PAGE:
Stade de France and Vélodrome to the fore of Rugby World Cup plan

Paris’ Stade de France and Marseille’s Orange Vélodrome will be the settings for the knock-out stages of the 2023 Rugby World Cup (RWC), with organisers today (Friday) confirming a match schedule that aims to engage the whole of France.

In what is an expanded eight-week tournament, the 2023 World Cup will kick off with the host nation taking on New Zealand on September 8. Each host city will host a minimum of four games and welcome at least one 2019 World Cup quarter-finalist.

In line with the goal of making the tournament the most accessible RWC to date, and attract new audiences in France, 80% of the population will live within two hours from a match venue.

In October, the organising committee reached an agreement for the Stade de France to host 10 matches at the tournament. Along with the opening match, the 80,000-seat stadium will stage the final on October 28, the bronze final, both semi-finals and two quarter-finals. The Vélodrome will host the other two quarter-finals.

The other stadia for the pool stages are: Stade Geoffroy Guichard, Saint-Étienne; Stade de Bordeaux; Stadium de Toulouse; Stade Pierre Mauroy, Lille; Stade de Nice; Stade de la Beaujoire, Nantes; and Parc OL, Lyon.

Earlier this week it was announced that RWC 2023 in France will feature increased rest periods for all teams after the Rugby World Cup Board, the World Rugby Executive Committee, France 2023 and International Rugby Players agreed a ground-breaking package of player welfare principles that will underpin the greatly enhanced match schedule.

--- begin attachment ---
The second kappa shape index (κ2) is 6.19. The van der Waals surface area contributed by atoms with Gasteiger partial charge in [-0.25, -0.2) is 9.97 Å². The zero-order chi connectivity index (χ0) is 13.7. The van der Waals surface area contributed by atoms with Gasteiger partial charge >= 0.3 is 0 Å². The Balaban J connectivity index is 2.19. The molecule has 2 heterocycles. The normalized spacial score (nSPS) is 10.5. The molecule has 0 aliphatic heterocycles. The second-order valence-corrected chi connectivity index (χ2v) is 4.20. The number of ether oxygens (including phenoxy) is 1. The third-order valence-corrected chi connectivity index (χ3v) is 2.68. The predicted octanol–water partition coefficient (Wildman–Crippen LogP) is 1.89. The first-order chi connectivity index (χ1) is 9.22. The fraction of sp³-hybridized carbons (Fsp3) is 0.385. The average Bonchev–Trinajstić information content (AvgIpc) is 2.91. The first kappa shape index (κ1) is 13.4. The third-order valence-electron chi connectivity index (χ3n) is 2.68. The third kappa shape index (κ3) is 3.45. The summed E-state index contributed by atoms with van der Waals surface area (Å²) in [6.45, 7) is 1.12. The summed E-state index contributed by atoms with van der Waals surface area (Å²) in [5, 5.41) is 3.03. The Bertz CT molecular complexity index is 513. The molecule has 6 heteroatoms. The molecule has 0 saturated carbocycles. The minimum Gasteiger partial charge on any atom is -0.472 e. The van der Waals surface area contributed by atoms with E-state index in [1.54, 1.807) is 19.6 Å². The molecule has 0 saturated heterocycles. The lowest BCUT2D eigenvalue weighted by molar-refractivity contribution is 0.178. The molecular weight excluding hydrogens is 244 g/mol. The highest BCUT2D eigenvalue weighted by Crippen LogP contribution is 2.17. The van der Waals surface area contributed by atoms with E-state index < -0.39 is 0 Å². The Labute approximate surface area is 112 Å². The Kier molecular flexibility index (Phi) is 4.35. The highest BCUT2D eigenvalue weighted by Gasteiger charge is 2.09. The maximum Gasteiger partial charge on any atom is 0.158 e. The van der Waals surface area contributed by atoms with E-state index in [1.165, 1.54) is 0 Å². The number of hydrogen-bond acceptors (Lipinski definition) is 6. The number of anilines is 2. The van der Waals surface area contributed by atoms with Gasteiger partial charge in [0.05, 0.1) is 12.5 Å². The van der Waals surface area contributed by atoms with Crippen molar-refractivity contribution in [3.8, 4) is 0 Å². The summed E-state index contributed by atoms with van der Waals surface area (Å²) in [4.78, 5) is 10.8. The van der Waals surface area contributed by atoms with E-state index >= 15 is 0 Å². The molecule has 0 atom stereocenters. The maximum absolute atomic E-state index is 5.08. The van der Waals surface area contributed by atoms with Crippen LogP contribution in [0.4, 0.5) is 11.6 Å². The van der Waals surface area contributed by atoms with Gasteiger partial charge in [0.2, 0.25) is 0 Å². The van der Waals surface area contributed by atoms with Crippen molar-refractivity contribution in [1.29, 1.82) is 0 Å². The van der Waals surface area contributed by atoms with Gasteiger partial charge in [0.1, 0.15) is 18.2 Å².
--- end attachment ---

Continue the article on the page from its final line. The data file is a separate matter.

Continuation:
Included in this plan is that all teams will have a minimum of five rest days for all matches, optimising recovery and preparation for the tournament. The pool phase has been extended by a week to accommodate the additional rest day requirement.

The extended pool phase aims to facilitate the very best experience for teams and fans alike with the big matches concentrated across Wednesday to Sunday, while for the first time Mondays and Tuesdays will be clear.

One highlight of the opening weekend is a double-header in Marseille, a fan-favourite at the 2007 tournament in France. England will launch their Pool D campaign against Argentina on the first Saturday, while reigning champions South Africa will start their title defence against Scotland the following day.

All matches being organised between Wednesday and Sunday aims to maximise fan attendance and broadcast engagement, with seven double-header weekends seeking to translate into a festival atmosphere in the host cities. Building on the record economic impact of RWC 2019 in Japan, France 2023 is seeking to be the most impactful and sustainable Rugby World Cup ever, delivering a tangible impact for society and rugby.

France 2023 CEO, Claude Atcher, said: “An increase in financial investment for the purpose of better player welfare is unprecedented in the history of major sporting events. This new match schedule format will also provide a more equitable platform for all teams involved.

“We are also very pleased that each of our nine host cities and regions will host at least one quarter-finalist from RWC 2019, meaning the tournament, and all it has to offer, will be accessible to the widest-possible audience across the country. With this in mind, we believe this match schedule can deliver the most competitive and entertaining Rugby World Cup ever held.”

The RWC 2023 ticketing programme will launch next month, with details to be announced on March 4.

Images: France 2023